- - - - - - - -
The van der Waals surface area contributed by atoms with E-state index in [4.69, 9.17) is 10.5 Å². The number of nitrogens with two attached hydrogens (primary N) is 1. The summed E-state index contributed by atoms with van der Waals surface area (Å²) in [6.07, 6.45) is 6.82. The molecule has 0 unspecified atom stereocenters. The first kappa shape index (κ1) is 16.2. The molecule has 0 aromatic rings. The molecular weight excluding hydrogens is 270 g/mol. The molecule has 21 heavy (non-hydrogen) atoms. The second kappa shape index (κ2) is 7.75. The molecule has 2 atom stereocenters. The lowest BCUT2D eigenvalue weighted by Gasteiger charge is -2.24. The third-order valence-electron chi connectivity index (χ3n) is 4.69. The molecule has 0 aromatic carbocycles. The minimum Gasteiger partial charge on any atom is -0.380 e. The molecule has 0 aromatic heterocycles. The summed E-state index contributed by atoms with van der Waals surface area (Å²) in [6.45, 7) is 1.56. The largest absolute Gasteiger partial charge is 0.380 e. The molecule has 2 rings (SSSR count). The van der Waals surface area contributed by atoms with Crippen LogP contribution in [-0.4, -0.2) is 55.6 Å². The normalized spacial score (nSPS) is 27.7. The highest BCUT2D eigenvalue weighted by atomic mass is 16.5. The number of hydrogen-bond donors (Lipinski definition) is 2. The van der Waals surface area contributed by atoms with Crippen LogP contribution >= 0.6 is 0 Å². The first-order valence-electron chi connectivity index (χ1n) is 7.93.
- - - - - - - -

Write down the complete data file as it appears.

The van der Waals surface area contributed by atoms with E-state index in [4.69, 9.17) is 10.5 Å². The number of nitrogens with two attached hydrogens (primary N) is 1. The summed E-state index contributed by atoms with van der Waals surface area (Å²) in [6.07, 6.45) is 6.82. The molecule has 0 unspecified atom stereocenters. The first kappa shape index (κ1) is 16.2. The molecule has 0 aromatic rings. The molecular weight excluding hydrogens is 270 g/mol. The molecule has 21 heavy (non-hydrogen) atoms. The second kappa shape index (κ2) is 7.75. The molecule has 2 atom stereocenters. The lowest BCUT2D eigenvalue weighted by Gasteiger charge is -2.24. The third-order valence-electron chi connectivity index (χ3n) is 4.69. The molecule has 0 aromatic carbocycles. The minimum Gasteiger partial charge on any atom is -0.380 e. The molecule has 0 aromatic heterocycles. The summed E-state index contributed by atoms with van der Waals surface area (Å²) in [6.45, 7) is 1.56. The largest absolute Gasteiger partial charge is 0.380 e. The molecule has 2 rings (SSSR count). The van der Waals surface area contributed by atoms with Crippen LogP contribution in [-0.4, -0.2) is 55.6 Å². The normalized spacial score (nSPS) is 27.7. The highest BCUT2D eigenvalue weighted by atomic mass is 16.5. The number of hydrogen-bond donors (Lipinski definition) is 2. The van der Waals surface area contributed by atoms with Crippen LogP contribution >= 0.6 is 0 Å². The first-order valence-electron chi connectivity index (χ1n) is 7.93.